"I didn't make a few pitches and we didn't make a few plays," Maholm said. "We weren't able to get anything on the board. They played better today."
There were a number of dejected faces seen in the Braves clubhouse after Bumgarner recorded a season-high 11 strikeouts and allowed just four hits over seven innings. But the frustration extended to the defensive mistakes that helped the Giants turn a one-run fifth-inning advantage into a lopsided victory.
"They have as good a shot as anybody of playing October baseball," Bumgarner said. "When you play a team like that, you want to play your best baseball, too."
The Braves have played anything but their best baseball while totaling three runs and seeing their starting pitchers exit before the end of the fifth inning in the past two games. Entering Friday, their offense had scored at least five runs in seven consecutive games and their starting pitchers had lasted at least seven innings in seven of the previous eight games.
With Jason Heyward still at least a few days away from coming off the disabled list, the Braves opted to put Evan Gattis in left field and move Justin Upton to right field, a position he played each of the previous seven seasons with the D-backs. This arrangement did not prove costly earlier this week in Cincinnati's cozy outfield.
But San Francisco's more cavernous outfield proved much more challenging for both corner outfielders. Playing his fourth game as an outfielder and first since Wednesday, Gattis showed his inexperience while turning a Gregor Blanco liner into an RBI triple in the four-run eighth inning. As for Upton, he felt he made two mental errors that led to a pair of defensive mistakes in the four-run fifth inning.
"It's definitely a difficult outfield," Upton said. "You definitely have to make a decision pre-pitch how aggressive you want to be. Hopefully, you're right."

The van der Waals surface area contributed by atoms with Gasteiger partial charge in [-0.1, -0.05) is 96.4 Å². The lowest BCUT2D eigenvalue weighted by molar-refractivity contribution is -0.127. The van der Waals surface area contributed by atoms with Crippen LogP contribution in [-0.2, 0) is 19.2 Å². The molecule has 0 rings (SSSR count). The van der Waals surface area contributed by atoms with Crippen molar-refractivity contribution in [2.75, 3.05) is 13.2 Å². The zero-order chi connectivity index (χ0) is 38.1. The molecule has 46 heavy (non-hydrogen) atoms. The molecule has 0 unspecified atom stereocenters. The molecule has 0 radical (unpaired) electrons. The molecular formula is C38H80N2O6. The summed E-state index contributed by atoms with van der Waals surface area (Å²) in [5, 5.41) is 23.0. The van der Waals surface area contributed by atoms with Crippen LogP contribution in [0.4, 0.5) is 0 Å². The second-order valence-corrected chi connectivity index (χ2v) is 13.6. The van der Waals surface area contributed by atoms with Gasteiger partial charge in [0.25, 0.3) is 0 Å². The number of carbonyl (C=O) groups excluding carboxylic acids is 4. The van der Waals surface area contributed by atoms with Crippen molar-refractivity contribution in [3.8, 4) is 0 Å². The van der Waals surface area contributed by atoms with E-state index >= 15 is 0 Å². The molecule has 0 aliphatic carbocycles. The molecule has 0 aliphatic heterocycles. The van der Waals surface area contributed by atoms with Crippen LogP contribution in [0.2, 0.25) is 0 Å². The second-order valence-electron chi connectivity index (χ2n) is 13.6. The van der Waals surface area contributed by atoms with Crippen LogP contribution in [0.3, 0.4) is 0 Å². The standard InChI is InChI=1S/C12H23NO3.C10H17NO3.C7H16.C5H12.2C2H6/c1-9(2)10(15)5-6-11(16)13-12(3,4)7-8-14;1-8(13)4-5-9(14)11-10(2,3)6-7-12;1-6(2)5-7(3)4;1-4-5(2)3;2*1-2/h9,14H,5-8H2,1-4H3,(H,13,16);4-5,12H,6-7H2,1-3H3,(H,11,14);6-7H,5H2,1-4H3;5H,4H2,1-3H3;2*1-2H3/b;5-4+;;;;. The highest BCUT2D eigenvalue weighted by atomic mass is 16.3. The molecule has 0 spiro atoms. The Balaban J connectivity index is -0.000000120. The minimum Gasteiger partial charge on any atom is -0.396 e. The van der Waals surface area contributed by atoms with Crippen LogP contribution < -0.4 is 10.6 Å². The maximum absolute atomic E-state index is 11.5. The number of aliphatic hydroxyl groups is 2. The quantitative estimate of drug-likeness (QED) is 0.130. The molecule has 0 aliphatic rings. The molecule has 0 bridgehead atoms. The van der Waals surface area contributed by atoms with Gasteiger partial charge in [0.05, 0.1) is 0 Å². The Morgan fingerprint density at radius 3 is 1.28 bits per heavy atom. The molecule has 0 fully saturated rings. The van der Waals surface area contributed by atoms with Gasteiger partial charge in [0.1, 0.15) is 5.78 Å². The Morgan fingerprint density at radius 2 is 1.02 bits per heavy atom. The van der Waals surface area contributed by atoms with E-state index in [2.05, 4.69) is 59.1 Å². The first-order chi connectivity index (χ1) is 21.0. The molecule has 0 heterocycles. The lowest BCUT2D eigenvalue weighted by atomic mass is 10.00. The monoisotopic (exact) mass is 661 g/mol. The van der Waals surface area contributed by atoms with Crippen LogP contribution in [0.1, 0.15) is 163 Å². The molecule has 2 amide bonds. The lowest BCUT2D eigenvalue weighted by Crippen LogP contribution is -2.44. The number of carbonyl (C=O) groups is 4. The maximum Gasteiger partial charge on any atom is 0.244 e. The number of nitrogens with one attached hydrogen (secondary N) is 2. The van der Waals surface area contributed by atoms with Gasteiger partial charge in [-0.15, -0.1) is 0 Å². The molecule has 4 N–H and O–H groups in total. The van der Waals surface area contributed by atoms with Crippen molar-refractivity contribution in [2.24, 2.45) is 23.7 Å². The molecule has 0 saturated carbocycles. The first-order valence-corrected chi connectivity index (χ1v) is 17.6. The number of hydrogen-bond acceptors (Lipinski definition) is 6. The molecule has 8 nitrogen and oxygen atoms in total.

Upton proved to be wrong when he aggressively approached Marco Scutaro's sinking liner in right field with one out in the fifth. The resulting triple fueled an inning that marked the end for Maholm, who was charged with six earned runs and eight hits in 4 1/3 innings.
"From the jump, I should have played that ball to keep the double play intact," Upton said. "That was an error on my behalf. I was too aggressive with that ball. I still thought I had a chance to catch it. It just got under my glove when I reached for it."
After Pablo Sandoval was hit by a pitch, Buster Posey followed with an RBI double that Upton missed as he jumped and reached to grab it along the right-field warning track. Upton said he should have been playing deeper in right field on the 2-0 pitch that prompted Posey's aggressive swing.
"I was just too shallow and that ball carried and carried," Upton said.
Braves bench coach Carlos Tosca, who served as the Braves' manager while Fredi Gonzalez attended his daughter's high school graduation, opted to intentionally walk Hunter Pence to load the bases. He then brought in right-handed reliever Cory Gearrin with the hope that he could keep the deficit at two runs by inducing a ground ball.
The Giants countered by pinch-hitting the left-handed Blanco, who delivered the crushing blow to his former team with a three-run double to the right-center-field gap. The double is the only hit Gearrin has allowed in 18 at-bats against left-handed hitters this year.
"When you bring Cory in the game, you're looking for a ground ball," Tosca said. "That's his job, to get a ground ball. He elevated that ball to Blanco, and he didn't miss it."
While the fifth inning doomed him, Maholm was not at his best as he consistently fell behind hitters through the first four innings. Pablo Sandoval gave the Giants a lead with his first-inning solo home run and Brandon Crawford took advantage of two walks with a two-out fourth-inning single that increased the Giants' lead to 2-0.
"Pauly usually goes through the lineup rather quickly with a limited amount of pitches," Tosca said. "His pitch count was up a little bit with that amount of innings. He always competes. But he wasn't the Maholm we're used to knowing."
The early support was more than enough for Bumgarner, who retired the first 11 batters he faced before Upton recorded an infield single with two outs in the fourth inning. The only run Bumgarner allowed came after Gattis opened the fifth inning with a double and scored on Maholm's two-out RBI single to left field.
"[Bumgarner] is a tough at-bat," Upton said. "He had it locked in today and we weren't able to get to him."